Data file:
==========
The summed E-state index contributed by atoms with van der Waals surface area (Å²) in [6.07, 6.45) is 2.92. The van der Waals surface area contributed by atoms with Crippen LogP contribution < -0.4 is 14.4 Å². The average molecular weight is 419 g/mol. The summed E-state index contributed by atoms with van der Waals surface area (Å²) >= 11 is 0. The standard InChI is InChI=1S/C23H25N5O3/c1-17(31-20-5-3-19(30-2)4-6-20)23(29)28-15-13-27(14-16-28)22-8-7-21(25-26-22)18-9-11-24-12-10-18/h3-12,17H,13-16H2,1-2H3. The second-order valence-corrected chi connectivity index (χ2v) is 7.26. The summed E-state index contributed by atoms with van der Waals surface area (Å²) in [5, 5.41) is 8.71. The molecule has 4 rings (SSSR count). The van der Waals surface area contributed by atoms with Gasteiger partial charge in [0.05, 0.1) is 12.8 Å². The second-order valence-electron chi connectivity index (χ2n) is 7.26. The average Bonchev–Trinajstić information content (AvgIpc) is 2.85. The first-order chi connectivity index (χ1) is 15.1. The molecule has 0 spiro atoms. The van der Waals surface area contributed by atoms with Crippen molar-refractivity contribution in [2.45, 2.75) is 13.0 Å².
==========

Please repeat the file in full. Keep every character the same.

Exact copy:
The summed E-state index contributed by atoms with van der Waals surface area (Å²) in [6.07, 6.45) is 2.92. The van der Waals surface area contributed by atoms with Crippen LogP contribution < -0.4 is 14.4 Å². The average molecular weight is 419 g/mol. The summed E-state index contributed by atoms with van der Waals surface area (Å²) >= 11 is 0. The standard InChI is InChI=1S/C23H25N5O3/c1-17(31-20-5-3-19(30-2)4-6-20)23(29)28-15-13-27(14-16-28)22-8-7-21(25-26-22)18-9-11-24-12-10-18/h3-12,17H,13-16H2,1-2H3. The second-order valence-corrected chi connectivity index (χ2v) is 7.26. The summed E-state index contributed by atoms with van der Waals surface area (Å²) in [5, 5.41) is 8.71. The molecule has 4 rings (SSSR count). The van der Waals surface area contributed by atoms with Gasteiger partial charge in [0.05, 0.1) is 12.8 Å². The second-order valence-electron chi connectivity index (χ2n) is 7.26. The average Bonchev–Trinajstić information content (AvgIpc) is 2.85. The first-order chi connectivity index (χ1) is 15.1. The molecule has 0 spiro atoms. The van der Waals surface area contributed by atoms with Crippen molar-refractivity contribution in [2.45, 2.75) is 13.0 Å².